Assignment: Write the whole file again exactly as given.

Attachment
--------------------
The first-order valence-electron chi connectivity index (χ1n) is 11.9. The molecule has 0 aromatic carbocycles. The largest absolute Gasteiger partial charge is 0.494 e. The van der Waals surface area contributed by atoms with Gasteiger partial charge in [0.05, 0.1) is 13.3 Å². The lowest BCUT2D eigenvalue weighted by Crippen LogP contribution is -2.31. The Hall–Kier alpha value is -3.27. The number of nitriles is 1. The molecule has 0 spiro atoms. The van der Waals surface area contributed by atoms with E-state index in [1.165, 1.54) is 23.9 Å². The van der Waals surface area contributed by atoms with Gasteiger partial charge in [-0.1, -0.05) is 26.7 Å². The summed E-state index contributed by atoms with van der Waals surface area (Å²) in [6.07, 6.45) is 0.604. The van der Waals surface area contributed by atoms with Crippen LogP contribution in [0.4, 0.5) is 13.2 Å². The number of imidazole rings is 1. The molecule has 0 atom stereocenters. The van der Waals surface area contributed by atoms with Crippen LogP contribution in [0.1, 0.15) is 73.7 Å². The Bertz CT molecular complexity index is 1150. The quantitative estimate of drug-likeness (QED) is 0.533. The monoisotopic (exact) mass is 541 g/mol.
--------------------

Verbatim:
The first-order valence-electron chi connectivity index (χ1n) is 11.9. The molecule has 0 aromatic carbocycles. The largest absolute Gasteiger partial charge is 0.494 e. The van der Waals surface area contributed by atoms with Gasteiger partial charge in [0.05, 0.1) is 13.3 Å². The lowest BCUT2D eigenvalue weighted by Crippen LogP contribution is -2.31. The Hall–Kier alpha value is -3.27. The number of nitriles is 1. The molecule has 0 spiro atoms. The van der Waals surface area contributed by atoms with E-state index in [1.165, 1.54) is 23.9 Å². The van der Waals surface area contributed by atoms with Gasteiger partial charge in [-0.1, -0.05) is 26.7 Å². The summed E-state index contributed by atoms with van der Waals surface area (Å²) in [6.07, 6.45) is 0.604. The van der Waals surface area contributed by atoms with Crippen LogP contribution in [0.4, 0.5) is 13.2 Å². The number of imidazole rings is 1. The molecule has 0 atom stereocenters. The van der Waals surface area contributed by atoms with Crippen LogP contribution in [0.1, 0.15) is 73.7 Å². The Bertz CT molecular complexity index is 1150. The quantitative estimate of drug-likeness (QED) is 0.533. The monoisotopic (exact) mass is 541 g/mol.